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The Scarlet & Black

Letter to the Editor: Diversity key to social justice and development

Let me begin with the disclaimer that I could not make Silvia Federici’s talk on women and the production of the commons, nor observe the ensuing discussion. However, Vincent Kelley ’16 raised a key point in his editorial last week, which bears repetition, “Informed debate in good faith is at the heart of the liberal arts.”

I recently interacted with alumnus J. Scott Raecker ’84, who explained that during his time at Grinnell, as one of 16 students in the Campus Republican group, he had a rich opportunity for growth due to his placement in an environment where he constantly had his most basic values challenged. I was left to wonder, “How many students leave with this same perspective today?” And, Republican club? … In regards to the commons and development, I argue that given the world’s development challenges, it is crucial to be open as we seek politically-feasible and effective solutions.

I did not always hold such respect for a balanced worldview. Raised by socially concerned organic farmers, I was almost destined to become part of the polarized party. In 2012, I argued at the Peace Studies Student Conference that free trade policies have attacked small-scale producers with the violence of hunger in Guatemala. Still today, the rural Mayan producers I work with have yet to receive many benefits from macroeconomic gains brought on by CAFTA, but I now realize that trade policies are only one piece of the poverty and development puzzle. There are many more shades of grey than there are black and white answers in development work. I realize that so many actors on this spectrum of white to black solutions are seeking a common goal of development and progress.

Wind the clock back one year and I too dismissed the other side of view, presented most frequently by the stellar Sam Mulopulos ’14 in our development seminar, in an argument sure to include “property rights” and “Somalia.” My newfound appreciation for diverse opinions accompanied my return to Grinnell from six months of viewing conflicts, poverty and development in the Amazon of Bolivia and Brazil. Just one ride on Bolivia’s “Death Road” jolted me awake to the real importance of macroeconomic development in improving social welfare. Growth is not a panacea, as I have learned through my major, Poverty and Progress in the Americas, but it is a key stepping stone to development.

Today, I could not be more thankful to members of the alternative-opinion-holder (AOH) breed at Grinnell for having the courage to voice an alternative point of view, on whatever topic. We do not need to agree with someone to respect them and value their right to express their opinion. In fact, when we do not agree, we should thank others for making us more well-informed scholars, activists and world citizens. Polarized societies are created when we too readily dismiss or condemn others who see the world through another lens.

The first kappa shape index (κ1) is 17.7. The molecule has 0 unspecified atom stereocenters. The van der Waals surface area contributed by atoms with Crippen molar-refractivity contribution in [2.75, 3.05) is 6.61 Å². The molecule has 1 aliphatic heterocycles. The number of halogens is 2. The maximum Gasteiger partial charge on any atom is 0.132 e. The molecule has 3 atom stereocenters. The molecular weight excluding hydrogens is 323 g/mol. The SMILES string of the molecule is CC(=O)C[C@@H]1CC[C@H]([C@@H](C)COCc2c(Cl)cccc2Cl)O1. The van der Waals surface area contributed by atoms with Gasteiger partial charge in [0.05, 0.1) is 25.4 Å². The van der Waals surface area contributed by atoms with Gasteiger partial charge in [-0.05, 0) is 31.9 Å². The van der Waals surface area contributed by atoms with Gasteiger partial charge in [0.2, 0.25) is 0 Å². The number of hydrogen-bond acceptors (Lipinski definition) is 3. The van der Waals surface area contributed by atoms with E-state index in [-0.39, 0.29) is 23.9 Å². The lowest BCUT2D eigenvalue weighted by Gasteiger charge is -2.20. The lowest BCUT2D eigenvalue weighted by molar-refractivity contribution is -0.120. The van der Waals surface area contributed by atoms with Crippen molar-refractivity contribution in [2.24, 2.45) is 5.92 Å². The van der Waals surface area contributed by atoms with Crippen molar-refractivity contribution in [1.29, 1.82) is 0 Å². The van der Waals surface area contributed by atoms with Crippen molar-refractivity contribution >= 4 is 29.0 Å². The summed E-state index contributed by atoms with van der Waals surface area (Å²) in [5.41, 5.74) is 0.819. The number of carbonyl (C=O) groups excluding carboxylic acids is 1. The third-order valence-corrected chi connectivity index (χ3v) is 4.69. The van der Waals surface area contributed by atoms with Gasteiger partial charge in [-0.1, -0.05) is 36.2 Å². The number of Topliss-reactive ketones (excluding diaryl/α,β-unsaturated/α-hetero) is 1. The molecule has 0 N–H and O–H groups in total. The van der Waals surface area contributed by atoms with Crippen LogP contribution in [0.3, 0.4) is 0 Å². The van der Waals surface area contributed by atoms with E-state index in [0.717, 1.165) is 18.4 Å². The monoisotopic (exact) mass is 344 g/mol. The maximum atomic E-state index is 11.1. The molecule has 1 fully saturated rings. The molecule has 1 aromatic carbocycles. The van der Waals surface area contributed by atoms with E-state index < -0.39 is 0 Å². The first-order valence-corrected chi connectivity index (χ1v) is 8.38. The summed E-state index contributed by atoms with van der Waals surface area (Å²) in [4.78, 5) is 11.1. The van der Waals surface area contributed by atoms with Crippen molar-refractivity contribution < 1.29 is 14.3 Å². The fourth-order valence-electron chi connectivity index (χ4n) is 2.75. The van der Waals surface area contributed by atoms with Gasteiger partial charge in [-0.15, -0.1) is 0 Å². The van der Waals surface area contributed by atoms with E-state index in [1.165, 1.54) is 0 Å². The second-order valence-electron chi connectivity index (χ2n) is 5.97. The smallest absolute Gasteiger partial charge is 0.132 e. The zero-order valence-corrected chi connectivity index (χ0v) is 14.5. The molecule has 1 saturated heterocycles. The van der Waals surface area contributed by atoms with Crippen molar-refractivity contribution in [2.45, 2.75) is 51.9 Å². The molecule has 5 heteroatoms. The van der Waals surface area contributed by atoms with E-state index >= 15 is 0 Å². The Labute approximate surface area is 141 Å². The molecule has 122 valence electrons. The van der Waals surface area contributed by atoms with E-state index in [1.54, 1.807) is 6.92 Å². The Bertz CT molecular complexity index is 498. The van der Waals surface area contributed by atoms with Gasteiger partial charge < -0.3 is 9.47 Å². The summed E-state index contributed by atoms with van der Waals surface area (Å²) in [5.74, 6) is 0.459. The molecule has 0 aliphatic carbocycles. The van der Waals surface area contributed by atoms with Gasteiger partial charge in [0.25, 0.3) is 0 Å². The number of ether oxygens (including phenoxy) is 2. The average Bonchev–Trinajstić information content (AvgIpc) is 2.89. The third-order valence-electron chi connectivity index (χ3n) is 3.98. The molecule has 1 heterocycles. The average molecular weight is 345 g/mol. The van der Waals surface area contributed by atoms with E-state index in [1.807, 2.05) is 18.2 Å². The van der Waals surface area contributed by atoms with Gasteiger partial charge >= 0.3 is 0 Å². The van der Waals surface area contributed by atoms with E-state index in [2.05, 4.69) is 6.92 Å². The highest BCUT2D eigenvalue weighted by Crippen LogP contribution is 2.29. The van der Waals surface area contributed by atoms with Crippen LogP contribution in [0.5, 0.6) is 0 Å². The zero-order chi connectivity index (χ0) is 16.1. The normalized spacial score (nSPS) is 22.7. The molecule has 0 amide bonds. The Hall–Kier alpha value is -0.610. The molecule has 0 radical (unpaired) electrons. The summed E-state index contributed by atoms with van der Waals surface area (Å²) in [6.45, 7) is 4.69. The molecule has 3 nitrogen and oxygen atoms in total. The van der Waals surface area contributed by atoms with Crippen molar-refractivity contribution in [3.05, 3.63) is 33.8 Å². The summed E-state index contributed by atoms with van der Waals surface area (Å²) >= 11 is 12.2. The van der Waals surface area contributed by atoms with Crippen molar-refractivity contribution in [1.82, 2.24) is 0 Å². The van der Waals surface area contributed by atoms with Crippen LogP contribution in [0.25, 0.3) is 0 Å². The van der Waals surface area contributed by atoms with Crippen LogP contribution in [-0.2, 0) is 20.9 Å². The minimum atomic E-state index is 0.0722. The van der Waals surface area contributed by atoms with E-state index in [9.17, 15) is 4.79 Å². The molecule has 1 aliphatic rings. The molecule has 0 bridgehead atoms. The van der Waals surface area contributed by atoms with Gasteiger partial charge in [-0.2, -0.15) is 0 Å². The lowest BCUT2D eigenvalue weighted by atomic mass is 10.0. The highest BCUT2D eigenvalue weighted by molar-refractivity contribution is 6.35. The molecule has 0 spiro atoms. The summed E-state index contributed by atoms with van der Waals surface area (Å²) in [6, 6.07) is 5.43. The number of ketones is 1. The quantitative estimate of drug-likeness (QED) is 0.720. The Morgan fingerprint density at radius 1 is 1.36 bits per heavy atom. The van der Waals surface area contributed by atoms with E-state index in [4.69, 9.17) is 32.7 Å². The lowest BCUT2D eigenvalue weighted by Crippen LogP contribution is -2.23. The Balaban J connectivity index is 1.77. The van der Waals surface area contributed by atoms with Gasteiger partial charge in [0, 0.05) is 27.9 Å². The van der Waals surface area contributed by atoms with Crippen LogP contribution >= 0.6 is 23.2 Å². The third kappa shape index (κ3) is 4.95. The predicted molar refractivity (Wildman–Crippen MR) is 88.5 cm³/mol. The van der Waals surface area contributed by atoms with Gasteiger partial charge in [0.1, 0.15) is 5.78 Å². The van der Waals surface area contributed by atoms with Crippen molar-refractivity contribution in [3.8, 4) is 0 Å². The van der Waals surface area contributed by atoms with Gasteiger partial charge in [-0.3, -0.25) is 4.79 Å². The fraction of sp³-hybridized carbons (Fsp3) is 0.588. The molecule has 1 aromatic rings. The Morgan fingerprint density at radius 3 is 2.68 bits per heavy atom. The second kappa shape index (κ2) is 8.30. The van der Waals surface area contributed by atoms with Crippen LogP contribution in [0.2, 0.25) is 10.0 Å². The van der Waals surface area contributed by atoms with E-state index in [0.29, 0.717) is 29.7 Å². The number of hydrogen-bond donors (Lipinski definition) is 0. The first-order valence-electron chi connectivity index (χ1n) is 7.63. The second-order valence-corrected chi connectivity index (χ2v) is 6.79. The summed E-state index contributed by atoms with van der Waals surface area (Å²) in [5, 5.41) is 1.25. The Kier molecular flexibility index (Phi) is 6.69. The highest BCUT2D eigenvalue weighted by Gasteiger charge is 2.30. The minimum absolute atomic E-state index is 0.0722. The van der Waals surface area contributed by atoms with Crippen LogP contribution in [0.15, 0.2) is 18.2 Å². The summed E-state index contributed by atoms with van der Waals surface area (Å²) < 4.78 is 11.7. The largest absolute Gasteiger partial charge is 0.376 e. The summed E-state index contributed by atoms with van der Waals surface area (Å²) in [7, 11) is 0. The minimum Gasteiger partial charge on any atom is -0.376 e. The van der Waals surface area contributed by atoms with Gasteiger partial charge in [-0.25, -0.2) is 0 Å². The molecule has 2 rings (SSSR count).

Grinnell is highly diverse, in both bodies and thoughts. However, our hub of diversity and excellence can be self-segregating, which prevents many opportunities for vigorous and honest debates. There are neoliberals on campus, but most of them just weren’t found at Federici’s talk. In a similar way, there are students and faculty working in genetic modification in the Noyce Science Center, yet I did not count many present at the recent talk by anti-GM activist, Luz Rivera Martinez. The few dissident voices brave enough to step out of the closet may feel the need to lay it on rather thick, as they realize this voice will otherwise not be heard.

I appreciate recent efforts to embrace our true diversity, including roundtable discussions, student actions (shout-out to the Unsupported Students group) and President Kington’s plan to create a more inclusive Grinnell. As part of this plan, I would like to see more opportunities for open debate and respectful discourse on contentious issues. Even more critically, I hope we can collectively reform our culture to begin to really listen to one another, appreciate opinions that differ from our own and recognize our common humanity. Diverse opinions and unique approaches are necessary to achieve Grinnell’s social justice ideal.

—Leah Marie Lucas ’14

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    J. Scott RaeckerApr 12, 2014 at 9:48 am

    Well written Leah. I enjoyed our conversation and reading your furher thoughts. Well stated.